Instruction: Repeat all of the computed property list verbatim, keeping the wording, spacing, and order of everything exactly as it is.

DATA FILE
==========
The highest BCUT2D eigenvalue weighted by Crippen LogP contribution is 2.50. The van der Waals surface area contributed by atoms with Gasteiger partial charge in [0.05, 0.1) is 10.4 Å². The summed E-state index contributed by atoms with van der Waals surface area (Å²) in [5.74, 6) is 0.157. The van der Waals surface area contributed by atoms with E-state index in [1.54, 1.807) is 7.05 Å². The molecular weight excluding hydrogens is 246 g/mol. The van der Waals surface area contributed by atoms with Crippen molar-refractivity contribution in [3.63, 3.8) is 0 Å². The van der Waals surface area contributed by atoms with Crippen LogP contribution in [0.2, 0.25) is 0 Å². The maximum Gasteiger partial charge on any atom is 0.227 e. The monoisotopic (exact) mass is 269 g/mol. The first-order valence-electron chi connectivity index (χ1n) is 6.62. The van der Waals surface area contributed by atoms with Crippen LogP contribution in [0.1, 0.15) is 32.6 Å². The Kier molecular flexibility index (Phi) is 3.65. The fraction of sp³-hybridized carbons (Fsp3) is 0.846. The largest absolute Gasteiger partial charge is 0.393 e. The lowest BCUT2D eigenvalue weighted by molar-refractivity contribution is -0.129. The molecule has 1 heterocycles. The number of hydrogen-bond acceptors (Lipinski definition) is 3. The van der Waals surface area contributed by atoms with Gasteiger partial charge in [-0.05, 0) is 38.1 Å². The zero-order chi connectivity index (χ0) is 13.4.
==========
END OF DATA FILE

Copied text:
The highest BCUT2D eigenvalue weighted by Crippen LogP contribution is 2.50. The van der Waals surface area contributed by atoms with Gasteiger partial charge in [0.05, 0.1) is 10.4 Å². The summed E-state index contributed by atoms with van der Waals surface area (Å²) in [5.74, 6) is 0.157. The van der Waals surface area contributed by atoms with E-state index in [1.54, 1.807) is 7.05 Å². The molecular weight excluding hydrogens is 246 g/mol. The van der Waals surface area contributed by atoms with Crippen molar-refractivity contribution in [3.63, 3.8) is 0 Å². The van der Waals surface area contributed by atoms with Crippen LogP contribution in [0.2, 0.25) is 0 Å². The maximum Gasteiger partial charge on any atom is 0.227 e. The monoisotopic (exact) mass is 269 g/mol. The first-order valence-electron chi connectivity index (χ1n) is 6.62. The van der Waals surface area contributed by atoms with Crippen LogP contribution in [0.1, 0.15) is 32.6 Å². The Kier molecular flexibility index (Phi) is 3.65. The fraction of sp³-hybridized carbons (Fsp3) is 0.846. The largest absolute Gasteiger partial charge is 0.393 e. The lowest BCUT2D eigenvalue weighted by molar-refractivity contribution is -0.129. The molecule has 1 heterocycles. The number of hydrogen-bond acceptors (Lipinski definition) is 3. The van der Waals surface area contributed by atoms with Gasteiger partial charge in [-0.05, 0) is 38.1 Å². The zero-order chi connectivity index (χ0) is 13.4.